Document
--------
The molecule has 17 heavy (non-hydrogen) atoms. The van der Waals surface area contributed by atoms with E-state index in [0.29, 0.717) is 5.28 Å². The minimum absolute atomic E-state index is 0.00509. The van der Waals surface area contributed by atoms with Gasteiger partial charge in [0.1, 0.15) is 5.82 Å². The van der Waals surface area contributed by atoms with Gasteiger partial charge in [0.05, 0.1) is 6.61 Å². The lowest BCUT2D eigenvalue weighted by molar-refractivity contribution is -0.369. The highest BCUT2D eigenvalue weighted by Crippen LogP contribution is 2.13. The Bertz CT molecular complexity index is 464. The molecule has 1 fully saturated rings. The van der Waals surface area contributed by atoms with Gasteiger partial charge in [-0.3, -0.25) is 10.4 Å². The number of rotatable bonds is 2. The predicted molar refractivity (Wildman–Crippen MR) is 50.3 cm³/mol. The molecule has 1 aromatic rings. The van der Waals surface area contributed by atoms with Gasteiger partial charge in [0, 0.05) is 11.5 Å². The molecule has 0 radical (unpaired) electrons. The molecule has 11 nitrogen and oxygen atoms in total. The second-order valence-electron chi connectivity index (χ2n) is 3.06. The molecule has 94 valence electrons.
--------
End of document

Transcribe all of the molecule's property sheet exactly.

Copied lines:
The molecule has 17 heavy (non-hydrogen) atoms. The van der Waals surface area contributed by atoms with E-state index in [0.29, 0.717) is 5.28 Å². The minimum absolute atomic E-state index is 0.00509. The van der Waals surface area contributed by atoms with Gasteiger partial charge in [0.1, 0.15) is 5.82 Å². The van der Waals surface area contributed by atoms with Gasteiger partial charge in [0.05, 0.1) is 6.61 Å². The lowest BCUT2D eigenvalue weighted by molar-refractivity contribution is -0.369. The highest BCUT2D eigenvalue weighted by Crippen LogP contribution is 2.13. The Bertz CT molecular complexity index is 464. The molecule has 1 fully saturated rings. The van der Waals surface area contributed by atoms with Gasteiger partial charge in [-0.3, -0.25) is 10.4 Å². The number of rotatable bonds is 2. The predicted molar refractivity (Wildman–Crippen MR) is 50.3 cm³/mol. The molecule has 1 aromatic rings. The van der Waals surface area contributed by atoms with Gasteiger partial charge in [0, 0.05) is 11.5 Å². The molecule has 0 radical (unpaired) electrons. The molecule has 11 nitrogen and oxygen atoms in total. The second-order valence-electron chi connectivity index (χ2n) is 3.06. The molecule has 94 valence electrons.